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DayCreek Journal

July 7, 2001

I Gave the Hoe the Old Heave-Ho

Tired of all that constant hoeing? Now there's an easier, faster way. Meet my new buddy - the rusty, trusty cement mixer.

Up until this past week I had been mixing all of the mortar by hand in a wheel barrow using a hoe. It really wasn't too bad physically, but it did take time to get the ingredients mixed. I figured by the end of the summer I would be pumped up to maximum pumptitude, but every time I mixed another batch of mortar my mind would wander towards the thought of using a cement mixer.

Nick had mentioned a while back that he had one that I could borrow. After considering the thought of using a cement mixer, or getting really buff, I finally gave Nick a call and asked if he still had the mixer. Nick had the mixer and was nice enough to bring it out to the house. (Thanks Nick!) The mixer needed lots of grease, a new pulley and a belt, but after finding all the right parts and reassembling, it does a pretty good job at mixing the mortar.

Cement Mixer vs. Mortar Mixer
There is a difference between a cement mixer and a mortar mixer. If you are fortunate enough to have access to a mortar mixer, it would be the best option according to Richard Flatau. He says that a mortar mixer's paddles are different and made for mixing mortar. Taking Richard's advice, I've kept an eye out for a used, cheap mortar mixer, but so far no luck. In the mean time though, I figured I would give the cement mixer a try and it does work okay for the wet paper mix that I've been using. I'm not sure how this would work for a damp, sawdust based mortar mix. That might be a bit too dry for a cement mixer.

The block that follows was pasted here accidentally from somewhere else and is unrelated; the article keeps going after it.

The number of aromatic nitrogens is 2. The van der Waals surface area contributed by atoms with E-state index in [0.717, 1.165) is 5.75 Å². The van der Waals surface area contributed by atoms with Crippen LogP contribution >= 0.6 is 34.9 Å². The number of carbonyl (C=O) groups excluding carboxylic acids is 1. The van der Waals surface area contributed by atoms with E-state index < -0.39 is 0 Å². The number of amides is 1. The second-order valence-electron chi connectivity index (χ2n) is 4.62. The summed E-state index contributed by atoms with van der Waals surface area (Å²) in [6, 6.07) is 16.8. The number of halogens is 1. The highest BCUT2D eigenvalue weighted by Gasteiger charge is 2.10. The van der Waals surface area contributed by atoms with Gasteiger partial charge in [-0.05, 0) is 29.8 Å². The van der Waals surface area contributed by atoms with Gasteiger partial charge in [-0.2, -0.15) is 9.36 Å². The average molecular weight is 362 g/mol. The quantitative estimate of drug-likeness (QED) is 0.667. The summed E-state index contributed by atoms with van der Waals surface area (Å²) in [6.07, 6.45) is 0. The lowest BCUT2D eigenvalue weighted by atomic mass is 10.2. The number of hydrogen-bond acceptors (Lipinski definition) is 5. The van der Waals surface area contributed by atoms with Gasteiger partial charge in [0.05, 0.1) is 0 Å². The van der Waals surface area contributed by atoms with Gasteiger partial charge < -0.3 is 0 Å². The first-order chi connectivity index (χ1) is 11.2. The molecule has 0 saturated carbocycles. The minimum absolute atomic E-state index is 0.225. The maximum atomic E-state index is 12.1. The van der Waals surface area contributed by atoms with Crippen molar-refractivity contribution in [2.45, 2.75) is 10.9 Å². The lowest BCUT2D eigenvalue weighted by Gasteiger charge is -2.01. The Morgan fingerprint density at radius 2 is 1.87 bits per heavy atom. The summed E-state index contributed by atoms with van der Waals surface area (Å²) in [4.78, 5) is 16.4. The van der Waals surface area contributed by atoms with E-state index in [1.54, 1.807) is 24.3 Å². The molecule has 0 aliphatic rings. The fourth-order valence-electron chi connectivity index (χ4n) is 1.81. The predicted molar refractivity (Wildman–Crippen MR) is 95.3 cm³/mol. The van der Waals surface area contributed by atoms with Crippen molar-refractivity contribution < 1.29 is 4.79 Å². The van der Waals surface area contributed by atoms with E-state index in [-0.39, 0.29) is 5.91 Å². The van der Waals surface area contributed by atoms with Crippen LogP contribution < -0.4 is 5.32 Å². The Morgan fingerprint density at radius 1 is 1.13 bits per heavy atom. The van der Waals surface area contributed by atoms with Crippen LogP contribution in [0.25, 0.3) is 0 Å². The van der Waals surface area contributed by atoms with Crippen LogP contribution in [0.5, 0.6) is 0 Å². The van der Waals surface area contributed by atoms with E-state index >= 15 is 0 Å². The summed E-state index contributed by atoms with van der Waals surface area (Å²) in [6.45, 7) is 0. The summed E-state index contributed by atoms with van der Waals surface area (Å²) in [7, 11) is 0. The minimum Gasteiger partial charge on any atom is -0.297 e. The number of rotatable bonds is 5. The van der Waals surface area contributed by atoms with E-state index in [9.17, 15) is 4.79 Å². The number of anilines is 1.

I have found at least with this mixer, that the mortar mixes best with the drum tilted down about as far as it can go without pouring out. The first to get mixed are the equal amounts of paper slurry and sand. This takes about 5 minutes to get it mixed to an even consistency. Next comes the type N mortar mix which takes another 5 minutes to mix. Once you hear a bunch of "ker-plotching" going on, you know the mix is ready. The mixer does leave a few pockets of unmixed material, but it's only a handful. Especially without other assistance, the mixer will speed things up for me and conserve my own energy.

The 7th Wall
The 7th wall is the third wall to our bedroom and contains another window. Using the mixer and having help from my friend Tom who came out on Thursday, the wall was put up in about two days. What's slowing me down the most regarding wall construction is the time that it takes to cut and bevel the wood. My plan was to have most of the wood cut by this May, but plans just never seem to work out right.

Speaking of beveling the wood, here's a close-up photo of one of the walls. Although beveling the log ends are unnecessary, I really like the feel that it gives the wall. It really softens up the look of the wall and kind of gives the wall a warm, inviting look. (At least I think so.)



This week's beanie photo goes to the pair of sixteen-sided house swallows that ironically built their own round, mud nest inside of our house. I got a kick out of them watching me build, while I watched them build. As you can see, their house is already done.